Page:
THE Manila hostage crisis is beginning to take its toll on the tourism industry.

Reports that many tourists have cancelled their vacations or have cut short their stay in the country, members of the Tourism Congress said that as the country is trying to regain the trust of other countries, government should put in place crisis public relations (PR) management mechanisms.

Post your reaction to the Manila hostage crisis

A crisis PR plan that can address and manage the aftermath of the incident has to be created immediately, in light of the black alert travel advisory that Hong Kong government issued recently, the Tourism Congress said in a statement.

It said security of tourists visiting the country should now become top priority.

Like the rest of the world who watched on television how the 12-hour hostage taking unfolded, the group gave a piece of its mind about how government forces handled the situation.

It too, said that some steps undertaken led to the collapse, not only of the negotiations but the country's image to the whole world.

In the trying to salvage the country's image, the Tourism Congress said the death of eight innocent people as well as the hostage taker must not be dismissed as an "isolated incident."

"The eyes of the world were upon us and brushing this off as just an isolated incident will not reverse the strong imagery of shattered windows, police with their guns drawn, hapless victims covered with blood being loaded into ambulances," the group said.

"This hostage situation manifested how ill-prepared we are in handling crisis like this. The victims were tourists-foreign nationals we in the tourism industry are working so hard to invite to our country because their arrivals translate to many benefits for the Philippines," the group added.

Likewise, the group lamented the absence of high-ranking officials.

Had they been present at the scene, the group said "the world could have seen a visible, strong and calming presence of a high-ranking official directing the actions. They should have seen us helping the victims ensuring their comfort post-incident, commiserating with their families-even apologizing to them for this unfortunate incident which nobody wanted to happen. They should have seen us taking care of them. Sadly, these did not happen, at least not visible enough from where we were standing."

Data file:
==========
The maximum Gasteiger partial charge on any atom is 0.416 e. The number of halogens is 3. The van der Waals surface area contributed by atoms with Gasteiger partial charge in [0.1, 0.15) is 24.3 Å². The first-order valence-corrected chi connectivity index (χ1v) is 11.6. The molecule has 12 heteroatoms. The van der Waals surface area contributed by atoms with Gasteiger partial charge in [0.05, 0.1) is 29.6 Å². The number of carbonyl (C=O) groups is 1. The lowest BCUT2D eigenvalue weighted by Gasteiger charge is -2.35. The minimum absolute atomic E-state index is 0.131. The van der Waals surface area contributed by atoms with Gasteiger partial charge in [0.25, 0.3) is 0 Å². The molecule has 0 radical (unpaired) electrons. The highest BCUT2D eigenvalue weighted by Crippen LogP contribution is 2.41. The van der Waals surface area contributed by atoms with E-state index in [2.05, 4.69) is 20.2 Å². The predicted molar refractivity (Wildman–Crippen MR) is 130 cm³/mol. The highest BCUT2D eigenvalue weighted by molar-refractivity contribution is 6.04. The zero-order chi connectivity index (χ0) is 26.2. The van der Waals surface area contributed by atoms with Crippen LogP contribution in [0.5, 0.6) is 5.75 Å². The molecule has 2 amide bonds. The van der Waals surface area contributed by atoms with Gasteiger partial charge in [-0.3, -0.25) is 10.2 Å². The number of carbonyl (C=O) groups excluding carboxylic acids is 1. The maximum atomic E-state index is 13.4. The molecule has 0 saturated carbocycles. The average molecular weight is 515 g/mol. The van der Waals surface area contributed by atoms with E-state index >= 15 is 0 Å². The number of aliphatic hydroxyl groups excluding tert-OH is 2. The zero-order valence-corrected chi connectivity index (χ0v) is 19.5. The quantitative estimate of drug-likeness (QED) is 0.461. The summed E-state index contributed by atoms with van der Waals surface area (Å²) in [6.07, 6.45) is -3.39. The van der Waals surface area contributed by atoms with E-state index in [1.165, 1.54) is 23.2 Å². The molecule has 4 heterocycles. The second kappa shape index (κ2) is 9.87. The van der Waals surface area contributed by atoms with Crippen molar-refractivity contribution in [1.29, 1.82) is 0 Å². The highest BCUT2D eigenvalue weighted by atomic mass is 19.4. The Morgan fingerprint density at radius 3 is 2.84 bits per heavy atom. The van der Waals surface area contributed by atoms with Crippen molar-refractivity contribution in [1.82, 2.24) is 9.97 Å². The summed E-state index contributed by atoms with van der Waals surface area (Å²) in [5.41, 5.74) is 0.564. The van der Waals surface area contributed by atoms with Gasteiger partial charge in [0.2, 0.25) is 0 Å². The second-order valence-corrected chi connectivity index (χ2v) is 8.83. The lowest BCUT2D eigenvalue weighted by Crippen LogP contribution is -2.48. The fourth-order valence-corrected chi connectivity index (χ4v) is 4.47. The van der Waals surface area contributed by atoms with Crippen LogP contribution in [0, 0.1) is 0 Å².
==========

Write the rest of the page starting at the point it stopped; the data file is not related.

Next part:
In social networking sites and even by expert commentators, the President Benigno Aquino III himself was criticized for watching at the sidelines while the assault team grappled what to do next.

The President and other people involved in the bungled negotiation have repeatedly apologized to the Chinese government and families of the victims.

The Philippine government also communicated with the Chinese government to send a team of experts to discuss the hostage taking, but as of press time the latter has not committed its willingness to meet with RP representatives.

Finally, the Tourism Congress called on government leaders to be deliberate in their actions and exercise prudence in their statements. "We cannot afford to be seen as indifferent, even callous to the situation our visitors found themselves in. We must take steps to ensure that this will not happen again."

The Tourism Congress is a private sector consultative body tasked under the Tourism Act of 2009 to assist the government in the development, implementation and coordination of the Philippine Tourism Policy.

It represents over 65-member associations. These member associations count at least 3,000 enterprises as their members.

The Hotel and Restaurant Association of Baguio (HRAB), Baguio Conventions and Visitors Bureau (BCVB), Baguio Flower Festival Foundation Inc. (BFFFI) and Fil-Am Golf Association are members of the Tourism Congress. (Rimaliza Opiña)